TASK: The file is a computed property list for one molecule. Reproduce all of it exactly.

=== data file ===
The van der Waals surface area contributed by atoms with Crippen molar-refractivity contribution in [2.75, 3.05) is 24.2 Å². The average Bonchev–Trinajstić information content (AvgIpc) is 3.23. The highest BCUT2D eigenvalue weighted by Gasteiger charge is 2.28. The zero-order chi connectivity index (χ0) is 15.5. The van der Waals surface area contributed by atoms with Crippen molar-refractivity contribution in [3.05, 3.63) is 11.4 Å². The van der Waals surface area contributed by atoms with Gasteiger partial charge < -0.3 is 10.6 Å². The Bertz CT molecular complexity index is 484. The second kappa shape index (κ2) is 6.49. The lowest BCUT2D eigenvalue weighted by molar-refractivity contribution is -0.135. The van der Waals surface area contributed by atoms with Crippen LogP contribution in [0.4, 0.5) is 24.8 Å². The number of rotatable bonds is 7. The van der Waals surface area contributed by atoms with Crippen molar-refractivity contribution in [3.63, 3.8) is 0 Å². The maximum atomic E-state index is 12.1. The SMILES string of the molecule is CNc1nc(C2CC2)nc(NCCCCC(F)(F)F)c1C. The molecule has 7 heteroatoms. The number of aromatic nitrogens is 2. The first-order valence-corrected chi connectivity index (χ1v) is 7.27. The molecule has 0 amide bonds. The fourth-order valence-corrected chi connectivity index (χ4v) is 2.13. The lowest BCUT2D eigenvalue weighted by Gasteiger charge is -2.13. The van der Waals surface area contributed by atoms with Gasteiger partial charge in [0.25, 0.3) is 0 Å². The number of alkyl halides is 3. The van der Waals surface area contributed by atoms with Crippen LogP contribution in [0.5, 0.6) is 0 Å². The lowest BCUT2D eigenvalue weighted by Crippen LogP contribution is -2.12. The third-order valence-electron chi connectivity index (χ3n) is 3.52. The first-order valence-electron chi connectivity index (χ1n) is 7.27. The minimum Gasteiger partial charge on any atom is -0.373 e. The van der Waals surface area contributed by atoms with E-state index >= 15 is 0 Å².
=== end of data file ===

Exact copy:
The van der Waals surface area contributed by atoms with Crippen molar-refractivity contribution in [2.75, 3.05) is 24.2 Å². The average Bonchev–Trinajstić information content (AvgIpc) is 3.23. The highest BCUT2D eigenvalue weighted by Gasteiger charge is 2.28. The zero-order chi connectivity index (χ0) is 15.5. The van der Waals surface area contributed by atoms with Crippen molar-refractivity contribution in [3.05, 3.63) is 11.4 Å². The van der Waals surface area contributed by atoms with Gasteiger partial charge < -0.3 is 10.6 Å². The Bertz CT molecular complexity index is 484. The second kappa shape index (κ2) is 6.49. The lowest BCUT2D eigenvalue weighted by molar-refractivity contribution is -0.135. The van der Waals surface area contributed by atoms with Crippen LogP contribution in [0.4, 0.5) is 24.8 Å². The number of rotatable bonds is 7. The van der Waals surface area contributed by atoms with Crippen molar-refractivity contribution in [3.63, 3.8) is 0 Å². The maximum atomic E-state index is 12.1. The SMILES string of the molecule is CNc1nc(C2CC2)nc(NCCCCC(F)(F)F)c1C. The molecule has 7 heteroatoms. The number of aromatic nitrogens is 2. The first-order valence-corrected chi connectivity index (χ1v) is 7.27. The molecule has 0 amide bonds. The fourth-order valence-corrected chi connectivity index (χ4v) is 2.13. The lowest BCUT2D eigenvalue weighted by Gasteiger charge is -2.13. The van der Waals surface area contributed by atoms with Gasteiger partial charge in [0.25, 0.3) is 0 Å². The number of alkyl halides is 3. The van der Waals surface area contributed by atoms with Crippen LogP contribution in [0.5, 0.6) is 0 Å². The lowest BCUT2D eigenvalue weighted by Crippen LogP contribution is -2.12. The third-order valence-electron chi connectivity index (χ3n) is 3.52. The first-order valence-electron chi connectivity index (χ1n) is 7.27. The minimum Gasteiger partial charge on any atom is -0.373 e. The van der Waals surface area contributed by atoms with E-state index >= 15 is 0 Å².